(Shortform note: Even though Catherine remembers only a fraction of the 86 past lives she claims to have lived, the fact that she does remember several lives is unique: In most cases where people claim past life memories, they only remember details of a single past life. Even people under hypnosis tend to only remember one lifetime per session, whereas Catherine frequently remembered several per session. However, according to noted psychic Sylvia Browne, it is common for people to remember past lives in other countries and other genders.)

Memories of Death—and Beyond

As Catherine’s therapy progressed and she recalled more past lives, Weiss noticed a common thread: While Catherine had different beliefs about death in each of her past lives, she always recalled her death itself in the same way: She left her body, floated above it for a time, eventually saw a bright light, and then automatically passed into the light. 

(Shortform note: This progression matches the steps that Dr. Raymond Moody describes in his 1975 book, Life After Life. Moody interviewed people who came back to life after being pronounced dead and found that almost all of them described floating outside their body before being drawn toward a bright light. However, Weiss admits that he studied Moody’s work, so it may have influenced how he interpreted Catherine’s experiences.)

As recorded in Many Lives Many Masters, Catherine also recalled events that took place after her past deaths. As she recalled those experiences, Catherine’s voice changed in tone and volume and she began speaking about profound metaphysical ideas. Afterward, she had no memory of these moments, despite remembering the details of the past lives she recalled before and after them. Weiss realized that, in those times, Catherine wasn’t speaking her own mind: She was acting as a channel, allowing other spirits to speak through her. Catherine later identified these spirits as highly-evolved “Masters” whose goal was to reveal divine truths to Weiss through Catherine.

(Shortform note: Weiss’s use of the term “Masters” and his description of Catherine channeling these spirits is reminiscent of Theosophy, an occult religion. Theosophists believe in different degrees of “Master” spirits, including “Ascended Masters” who have transcended the need for physical bodies and permanently reside in the spirit realm, where they act as spiritual teachers for embodied humans. These Master spirits convey these messages through human mediums—like Catherine. Despite these similarities, Weiss has never explicitly linked his beliefs to Theosophy.)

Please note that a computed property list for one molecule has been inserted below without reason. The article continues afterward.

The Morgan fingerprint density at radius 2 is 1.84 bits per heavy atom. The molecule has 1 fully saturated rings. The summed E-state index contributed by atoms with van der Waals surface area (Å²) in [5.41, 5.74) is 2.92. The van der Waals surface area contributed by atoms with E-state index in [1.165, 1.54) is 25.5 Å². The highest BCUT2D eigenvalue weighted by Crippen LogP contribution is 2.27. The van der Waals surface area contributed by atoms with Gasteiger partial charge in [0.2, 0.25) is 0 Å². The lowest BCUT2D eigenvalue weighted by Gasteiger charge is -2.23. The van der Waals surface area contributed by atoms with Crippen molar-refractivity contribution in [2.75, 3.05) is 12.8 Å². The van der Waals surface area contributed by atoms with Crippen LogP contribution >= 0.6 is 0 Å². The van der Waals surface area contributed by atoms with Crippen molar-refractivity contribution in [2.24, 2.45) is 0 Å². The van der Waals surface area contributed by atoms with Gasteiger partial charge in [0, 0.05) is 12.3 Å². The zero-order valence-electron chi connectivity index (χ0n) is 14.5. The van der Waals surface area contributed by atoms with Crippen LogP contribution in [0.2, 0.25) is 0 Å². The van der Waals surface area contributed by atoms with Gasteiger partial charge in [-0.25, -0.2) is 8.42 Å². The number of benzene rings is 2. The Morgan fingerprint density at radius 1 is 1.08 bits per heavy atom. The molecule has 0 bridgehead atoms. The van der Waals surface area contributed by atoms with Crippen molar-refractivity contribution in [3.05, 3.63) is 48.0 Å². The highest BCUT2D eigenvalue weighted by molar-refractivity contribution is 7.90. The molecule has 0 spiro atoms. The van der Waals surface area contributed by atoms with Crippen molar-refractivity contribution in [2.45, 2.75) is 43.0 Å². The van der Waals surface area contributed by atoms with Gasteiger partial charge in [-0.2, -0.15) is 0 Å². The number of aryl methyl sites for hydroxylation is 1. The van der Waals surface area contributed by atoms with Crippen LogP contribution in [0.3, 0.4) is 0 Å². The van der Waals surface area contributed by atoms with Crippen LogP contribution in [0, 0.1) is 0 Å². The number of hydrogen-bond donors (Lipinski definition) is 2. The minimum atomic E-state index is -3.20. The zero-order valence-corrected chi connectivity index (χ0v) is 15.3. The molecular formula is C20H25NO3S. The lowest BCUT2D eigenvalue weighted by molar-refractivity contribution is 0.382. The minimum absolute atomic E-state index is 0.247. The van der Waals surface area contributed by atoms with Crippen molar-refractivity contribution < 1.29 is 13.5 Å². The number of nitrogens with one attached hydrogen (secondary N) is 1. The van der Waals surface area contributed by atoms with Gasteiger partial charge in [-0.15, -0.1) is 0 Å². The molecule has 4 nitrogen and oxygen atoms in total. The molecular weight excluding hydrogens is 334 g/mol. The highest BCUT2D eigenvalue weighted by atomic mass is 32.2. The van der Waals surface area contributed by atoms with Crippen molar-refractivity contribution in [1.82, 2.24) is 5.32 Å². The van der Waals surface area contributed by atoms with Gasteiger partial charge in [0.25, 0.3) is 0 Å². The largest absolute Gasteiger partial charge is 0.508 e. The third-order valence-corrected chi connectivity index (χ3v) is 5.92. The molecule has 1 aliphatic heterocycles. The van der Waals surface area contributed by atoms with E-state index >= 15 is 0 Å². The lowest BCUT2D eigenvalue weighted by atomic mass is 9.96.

Conclusions

After a few months and many revelations from the Masters, Catherine elected to end her sessions with Weiss because her symptoms were fully cured and she was healthier and happier than she’d ever been.

Weiss was similarly thriving. He found that he was more patient, intuitive, and loving than he had been before working with Catherine. He also helped his family develop their own psychic gifts. After Catherine, Weiss went on to treat an additional 12 patients using past life regression therapy—all of whom saw their psychiatric symptoms reduced.(Shortform note: We don’t know anything further about Catherine’s life after her therapy with Weiss; she remained anonymous. Weiss, on the other hand, became a well-known public figure after publishing Many Lives, Many Masters. He has now regressed thousands of patients, both in individual therapy and group presentations; he published an additional six books on the subject of reincarnation and past life regression therapy; and he’s appeared on the Oprah Winfrey Show multiple times.)

Many Lives Many Masters: Catherine’s Story

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Like what you just read? Read the rest of the world's best book summary and analysis of Brian L. Weiss's "Many Lives, Many Masters" at Shortform.

Here's what you'll find in our full Many Lives, Many Masters summary:

  • How a skeptical scientist was convinced that reincarnation is real
  • The case study of "Catherine," a patient who recalled her past lives
  • The important life messages passed down by Catherine's masters

Elizabeth Whitworth

Elizabeth has a lifelong love of books. She devours nonfiction, especially in the areas of history, theology, science, and philosophy. A switch to audio books has kindled her enjoyment of well-narrated fiction, particularly Victorian and early 20th-century works. She appreciates idea-driven books—and a classic murder mystery now and then. Elizabeth has a blog and is writing a creative nonfiction book about the beginning and the end of suffering.